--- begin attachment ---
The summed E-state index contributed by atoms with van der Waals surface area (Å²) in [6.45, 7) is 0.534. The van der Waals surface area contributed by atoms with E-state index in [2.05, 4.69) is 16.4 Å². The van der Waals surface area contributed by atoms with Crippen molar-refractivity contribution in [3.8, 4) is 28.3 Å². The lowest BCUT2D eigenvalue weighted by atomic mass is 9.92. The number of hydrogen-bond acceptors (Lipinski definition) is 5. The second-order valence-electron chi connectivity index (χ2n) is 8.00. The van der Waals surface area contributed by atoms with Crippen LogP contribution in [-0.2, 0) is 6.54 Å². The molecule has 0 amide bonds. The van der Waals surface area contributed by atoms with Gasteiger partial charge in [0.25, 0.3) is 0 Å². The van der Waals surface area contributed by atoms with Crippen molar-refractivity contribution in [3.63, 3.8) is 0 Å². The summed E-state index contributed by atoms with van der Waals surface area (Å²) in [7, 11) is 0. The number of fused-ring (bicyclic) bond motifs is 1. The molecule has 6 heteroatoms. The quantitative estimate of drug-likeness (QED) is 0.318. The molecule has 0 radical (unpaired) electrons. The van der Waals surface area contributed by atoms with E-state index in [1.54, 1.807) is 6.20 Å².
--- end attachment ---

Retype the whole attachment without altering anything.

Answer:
The summed E-state index contributed by atoms with van der Waals surface area (Å²) in [6.45, 7) is 0.534. The van der Waals surface area contributed by atoms with E-state index in [2.05, 4.69) is 16.4 Å². The van der Waals surface area contributed by atoms with Crippen molar-refractivity contribution in [3.8, 4) is 28.3 Å². The lowest BCUT2D eigenvalue weighted by atomic mass is 9.92. The number of hydrogen-bond acceptors (Lipinski definition) is 5. The second-order valence-electron chi connectivity index (χ2n) is 8.00. The van der Waals surface area contributed by atoms with Crippen LogP contribution in [-0.2, 0) is 6.54 Å². The molecule has 0 amide bonds. The van der Waals surface area contributed by atoms with Gasteiger partial charge in [0.25, 0.3) is 0 Å². The van der Waals surface area contributed by atoms with Crippen molar-refractivity contribution in [3.63, 3.8) is 0 Å². The summed E-state index contributed by atoms with van der Waals surface area (Å²) in [7, 11) is 0. The number of fused-ring (bicyclic) bond motifs is 1. The molecule has 6 heteroatoms. The quantitative estimate of drug-likeness (QED) is 0.318. The molecule has 0 radical (unpaired) electrons. The van der Waals surface area contributed by atoms with E-state index in [1.54, 1.807) is 6.20 Å².